Filson Family Farm

Filson Family Farm

Monday, December 3, 2012

Inwood Indiana (Filson/Coplen lineage)


Inwood, Indiana, in Marshall County, is a tiny community one mile from the Filson family farm— the farm where Grace (Coplen) and Russell Filson raised their family. But it was not always a tiny community.

1872 Map of Inwood Indiana


You can find the following description of Inwood in a book published in 1908, by The Lewis Publishing Company, in Chicago, entitled;
A Twentieth Century History of Marshall County, Indiana, Vol 1, by Daniel McDonald

“This village, situated seven miles east of Plymouth on the Pennsylvania Railroad, was, before the railroad was built, called Pearsonville in honor of Ezra G. Pearson who platted and laid out the town December 29, 1854. Mr. Pearson had located there and built a sawmill. At that place and for miles all around it was even difficult for men used to the “thick woods” to get through it in places. When the railroad was built through that place two years later, the company, looking for a shorter name then “Pearsonville” and finding themselves “in the woods” the name of Inwood easily suggested itself and from that day to this it has been called Inwood.

For many years, until the timber was mostly cut off, it was a fine lumber region, and those who purchased land for the timber alone made enough out of the timber to pay for the timber and the land and had enough land left, and much of it is now among the best farming land in the county. The following additions have been made to the original plat: Pierson's first and second; A.W.Hendrick’s; Croup & Core’s first and second; Fredrickson’s, and Lee & Dickinson’s.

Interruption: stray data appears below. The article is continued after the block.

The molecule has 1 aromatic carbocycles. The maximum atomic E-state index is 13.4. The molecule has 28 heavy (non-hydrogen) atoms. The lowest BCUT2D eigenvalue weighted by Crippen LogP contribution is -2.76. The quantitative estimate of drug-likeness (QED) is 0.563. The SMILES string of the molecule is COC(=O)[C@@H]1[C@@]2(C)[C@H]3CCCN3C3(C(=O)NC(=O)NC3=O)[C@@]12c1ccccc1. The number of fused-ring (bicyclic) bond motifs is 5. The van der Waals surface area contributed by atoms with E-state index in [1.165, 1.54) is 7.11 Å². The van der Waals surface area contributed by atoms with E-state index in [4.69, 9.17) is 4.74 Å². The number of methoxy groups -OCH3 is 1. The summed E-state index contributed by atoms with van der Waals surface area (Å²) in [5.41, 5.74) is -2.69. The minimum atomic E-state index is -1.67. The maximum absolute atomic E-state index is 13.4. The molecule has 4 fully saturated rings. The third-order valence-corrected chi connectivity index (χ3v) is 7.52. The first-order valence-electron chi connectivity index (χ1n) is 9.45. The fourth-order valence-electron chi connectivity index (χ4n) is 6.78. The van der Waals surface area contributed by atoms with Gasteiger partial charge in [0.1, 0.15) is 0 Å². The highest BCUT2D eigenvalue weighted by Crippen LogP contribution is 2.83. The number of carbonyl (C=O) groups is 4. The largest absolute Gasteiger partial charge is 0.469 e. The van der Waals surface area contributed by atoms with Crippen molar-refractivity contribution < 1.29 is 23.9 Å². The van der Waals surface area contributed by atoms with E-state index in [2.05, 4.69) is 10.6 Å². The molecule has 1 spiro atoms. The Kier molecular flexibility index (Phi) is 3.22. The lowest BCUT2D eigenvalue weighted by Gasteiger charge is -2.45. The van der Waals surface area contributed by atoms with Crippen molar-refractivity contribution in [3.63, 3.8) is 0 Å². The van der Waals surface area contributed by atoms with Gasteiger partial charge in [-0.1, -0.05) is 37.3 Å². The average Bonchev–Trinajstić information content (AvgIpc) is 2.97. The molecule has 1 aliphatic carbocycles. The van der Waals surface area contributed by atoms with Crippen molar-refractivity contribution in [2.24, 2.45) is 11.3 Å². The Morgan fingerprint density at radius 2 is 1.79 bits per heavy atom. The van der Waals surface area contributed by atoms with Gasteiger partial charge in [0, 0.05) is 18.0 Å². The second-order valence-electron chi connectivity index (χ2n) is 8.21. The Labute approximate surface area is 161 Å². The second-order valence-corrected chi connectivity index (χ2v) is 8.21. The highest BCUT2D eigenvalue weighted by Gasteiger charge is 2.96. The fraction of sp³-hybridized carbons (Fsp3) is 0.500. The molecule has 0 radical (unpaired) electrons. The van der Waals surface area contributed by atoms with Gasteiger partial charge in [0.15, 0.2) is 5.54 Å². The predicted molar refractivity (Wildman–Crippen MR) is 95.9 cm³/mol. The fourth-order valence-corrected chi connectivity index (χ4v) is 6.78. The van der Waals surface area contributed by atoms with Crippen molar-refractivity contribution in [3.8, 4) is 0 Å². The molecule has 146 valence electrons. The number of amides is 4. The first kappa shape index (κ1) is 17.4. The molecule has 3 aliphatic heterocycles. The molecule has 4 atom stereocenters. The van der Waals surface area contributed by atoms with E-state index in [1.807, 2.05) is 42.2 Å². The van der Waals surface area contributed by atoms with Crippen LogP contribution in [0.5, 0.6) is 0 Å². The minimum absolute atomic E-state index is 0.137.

This village has a two-story brick schoolhouse, in which is taught a grade school. The Methodists have a church building here; there is a telegraph office. An express office, and stores and shops of various kinds where such articles as the inhabitants need can be purchased.”

Original Inwood School late 1800s

Inwood School Early 1900s

The schoolhouse was expanded three times to meet the needs of the population. In the two pictures above you will see the original school and then a newer school with the addition.  It grew to be a 12 grade school house. My grandmother Grace attended 12th grade at the school in 1923, but stopped short of graduating by one class because, as she told a friend, she went to work instead of “wasting” her time on a diploma. This was a very typical attitude for young woman in rural America of the 1920’s whose biggest dream was to raise a family. Her children also attended there through grade school and then in the 40s they moved onto Plymouth High School. My own siblings attended in this school in the early 1960s for a short time.

Grace Coplen 1922


In 1905 the Methodist Church of Inwood, which was and still is attended by many of my family members, laid its cornerstone according to the Plymouth Democrat Newspaper on Sept 21, 1905, they had  500 to 600 people attending the ceremony.  In the cornerstone they put current issues of newspapers, a bible and other papers of local interest. It also stated the church was too small for the crowd and people had to be turned away.

Inwood Methodist Church, Inwood, Indiana

Inwood at one time had a saloon, a saw mill which brought the railroad, along with a grain elevator and a stock yard. It even had a little hotel which filled up because it was an “on the way” stop to the Chicago World’s Fair.